< What I Learned Teaching Sunday School: John 10:1-21 Jesus the Good Shepherd

Tuesday, September 26, 2017

John 10:1-21 Jesus the Good Shepherd

John 10:1-10 “Very truly I tell you Pharisees, anyone who does not enter the sheep pen by the gate, but climbs in by some other way, is a thief and a robber. 2 The one who enters by the gate is the shepherd of the sheep. 3 The gatekeeper opens the gate for him, and the sheep listen to his voice. He calls his own sheep by name and leads them out. 4 When he has brought out all his own, he goes on ahead of them, and his sheep follow him because they know his voice. 5 But they will never follow a stranger; in fact, they will run away from him because they do not recognize a stranger’s voice.”

6 Jesus used this figure of speech, but the Pharisees did not understand what he was telling them.
7 Therefore Jesus said again, “Very truly I tell you, I am the gate for the sheep. 8 All who have come before me are thieves and robbers, but the sheep have not listened to them. 9 I am the gate; whoever enters through me will be saved. They will come in and go out, and find pasture. 10 The thief comes only to steal and kill and destroy; I have come that they may have life, and have it to the full.

If someone were to ask you today, “What do you believe in and why?” How would you answer?

The key message of John’s Gospel is “Believe in Jesus.” Believe in the Word who lived from the beginning, the Lamb of God, the Bread of Life, the Light of the World. But from where does this belief come? What is a “believing life” like? In Chapter 10, Jesus, the Good Shepherd, the son of God, provides the answers to these questions.

Chapter 10 records two teachings of Jesus. The first describes the relationship between Jesus and His people through the illustration of a shepherd and his sheep. This was right after He healed the man born blind. The second comes about 3 months later, at the Feast of Dedication. It focuses on the divine identity of Jesus and the great assurance the Son of God brings to His people.

At this point in His ministry – which is near the end – Jesus gives His people confidence and clarity in His call and care for His people.

So, in the Shepherd teaching, Jesus continues to confront the Pharisees. They had just thrown the man born blind out of the synagogue. This was one of THEIR sheep, but instead of being compassionate like Jesus, they only thought about themselves.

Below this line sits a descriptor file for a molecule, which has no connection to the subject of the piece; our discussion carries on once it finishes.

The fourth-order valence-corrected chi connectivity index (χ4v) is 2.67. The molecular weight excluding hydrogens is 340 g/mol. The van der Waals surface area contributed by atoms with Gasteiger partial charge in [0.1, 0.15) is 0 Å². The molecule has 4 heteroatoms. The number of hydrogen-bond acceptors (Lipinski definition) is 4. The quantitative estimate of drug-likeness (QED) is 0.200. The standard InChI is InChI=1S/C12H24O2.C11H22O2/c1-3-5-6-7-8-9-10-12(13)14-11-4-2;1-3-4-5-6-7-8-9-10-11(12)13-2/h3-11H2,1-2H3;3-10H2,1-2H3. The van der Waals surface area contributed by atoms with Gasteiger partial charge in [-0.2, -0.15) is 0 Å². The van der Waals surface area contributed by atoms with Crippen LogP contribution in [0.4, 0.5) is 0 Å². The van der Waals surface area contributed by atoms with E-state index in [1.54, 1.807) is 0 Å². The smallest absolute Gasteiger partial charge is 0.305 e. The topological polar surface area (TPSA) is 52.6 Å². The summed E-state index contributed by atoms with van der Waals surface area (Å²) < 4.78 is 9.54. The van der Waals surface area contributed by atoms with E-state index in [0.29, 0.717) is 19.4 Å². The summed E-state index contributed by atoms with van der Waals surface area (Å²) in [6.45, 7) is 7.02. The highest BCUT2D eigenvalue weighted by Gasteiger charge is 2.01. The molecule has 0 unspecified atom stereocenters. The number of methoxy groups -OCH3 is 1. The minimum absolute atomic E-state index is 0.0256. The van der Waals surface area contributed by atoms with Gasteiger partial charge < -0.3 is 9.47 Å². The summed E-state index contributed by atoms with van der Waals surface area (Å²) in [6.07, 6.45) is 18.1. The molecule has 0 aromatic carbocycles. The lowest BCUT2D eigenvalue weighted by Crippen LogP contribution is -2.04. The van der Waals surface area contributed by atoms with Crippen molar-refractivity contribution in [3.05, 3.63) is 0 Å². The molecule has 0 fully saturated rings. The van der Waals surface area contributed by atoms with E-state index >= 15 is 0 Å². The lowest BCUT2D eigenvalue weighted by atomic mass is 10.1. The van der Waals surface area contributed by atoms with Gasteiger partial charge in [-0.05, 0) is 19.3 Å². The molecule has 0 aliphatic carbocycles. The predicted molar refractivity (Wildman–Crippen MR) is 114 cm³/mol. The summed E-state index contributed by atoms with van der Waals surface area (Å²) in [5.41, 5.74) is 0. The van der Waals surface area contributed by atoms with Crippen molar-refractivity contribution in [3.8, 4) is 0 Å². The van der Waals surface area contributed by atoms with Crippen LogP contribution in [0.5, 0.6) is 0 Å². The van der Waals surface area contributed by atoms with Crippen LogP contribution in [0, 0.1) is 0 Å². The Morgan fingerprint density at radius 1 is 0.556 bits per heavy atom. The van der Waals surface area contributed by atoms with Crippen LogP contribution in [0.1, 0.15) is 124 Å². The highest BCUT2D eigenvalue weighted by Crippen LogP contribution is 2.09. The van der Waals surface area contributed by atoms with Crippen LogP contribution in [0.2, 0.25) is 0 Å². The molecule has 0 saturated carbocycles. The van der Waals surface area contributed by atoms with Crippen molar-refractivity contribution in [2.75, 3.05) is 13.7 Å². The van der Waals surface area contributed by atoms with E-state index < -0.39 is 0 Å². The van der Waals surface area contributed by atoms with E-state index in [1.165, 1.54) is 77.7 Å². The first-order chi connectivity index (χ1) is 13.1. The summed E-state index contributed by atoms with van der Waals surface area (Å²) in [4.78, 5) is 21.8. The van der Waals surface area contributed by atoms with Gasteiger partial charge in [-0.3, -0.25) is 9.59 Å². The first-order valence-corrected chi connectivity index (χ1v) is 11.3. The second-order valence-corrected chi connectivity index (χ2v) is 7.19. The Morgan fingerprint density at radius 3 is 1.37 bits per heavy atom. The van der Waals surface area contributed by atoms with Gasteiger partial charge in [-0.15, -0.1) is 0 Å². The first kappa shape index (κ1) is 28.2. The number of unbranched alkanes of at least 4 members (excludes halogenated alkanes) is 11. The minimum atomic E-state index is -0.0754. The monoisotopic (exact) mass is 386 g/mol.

Jesus, of course is the Shepherd who “entered by the gate.” Who came as the promises and prophecies of the Old testament said. Sent by God, He was the true leader of His people. His compassion on the man demonstrated how a Shepherd acts on behalf of His sheep. And this gives believers assurance and peace.

Israel was a pastoral people for many centuries. Therefore, God often used the picture of a shepherd to illustrate His relationship with His people. As students of the scriptures the Pharisees should have known God’s warning, through Jeremiah, of “shepherds who are destroying and scattering the sheep of my pasture!” God said to them, “I will bestow punishment on you for the evil you have done.”
In Jeremiah’s time, the Lord sent the nation into exile, but He also promised He would gather His flock and give them truthful and caring shepherds. “The days are coming,’ declares the Lord, ‘when I will raise up from David a righteous Branch, a King who will reign wisely and do what is just and right in the land. In his days Judah will be saved and Israel will live in safety. This is the name by which he will be called: The Lord Our Righteous Savior.”

A prophecy of the coming Messiah.

The prophet Ezekiel was a contemporary of Jeremiah. He also wrote about “shepherds” who did not lead and teach God’s people with the truth. “This is what the Sovereign Lord says; I am against the shepherds and will hold them accountable for my flock.” But the Lord promised, “I myself will search for my sheep and look after them. As a shepherd looks after his scattered flock when he is with them, so will I look after my sheep. I will rescue them from all the places where they were scattered on a day of clouds and darkness.”

The passage closes with, “You are my sheep, the sheep of my pasture, and I am your God, declares the Sovereign Lord.”

God the Father completed through His son the promise to care for and lead His own people. Perfectly and personally, Jesus continues to complete God’s Word as he calls His people to Himself.

A genuine shepherd demonstrates a relationship with his sheep. There are three points to notice here.

1. Jesus knows each sheep by name. The Son of God has a conscious, person-to-person relationship with every individual who belongs to Him. In the Bible, giving or knowing a name means understanding a person’s true nature or even changing their character.

2. Jesus knows you perfectly. He not only knows your name, He knows everything about you! What you are good at, what you think about! He knows the anxieties you carry with you from childhood, desires fulfilled and unfulfilled, your happiest times and your most profound fears.
He also knows His eternal purpose for you, which means your highest possible joy and satisfaction. And He’s known you forever!

3. Jesus Himself leads His sheep. He goes ahead rather than driving them from behind. He lived in this world as a man, experiencing human hunger, fatigue, family conflict, the betrayal of friends and violence of enemies. And He confronted all of that with focused purpose, justice and grace. The core of His human existence was to defeat sin and death on behalf of His people.

The writer of Hebrews called Jesus the “pioneer of their salvation.” Because of our sin, no human being could enter God’s presence, so Jesus went ahead of us to bring us with Him.

In His flawless life and His death as a sin-sacrifice, He paid our penalty and covered us with His righteousness. He entered into death so we could live forever and He entered heaven, where He intercedes for us, so we can follow Him there.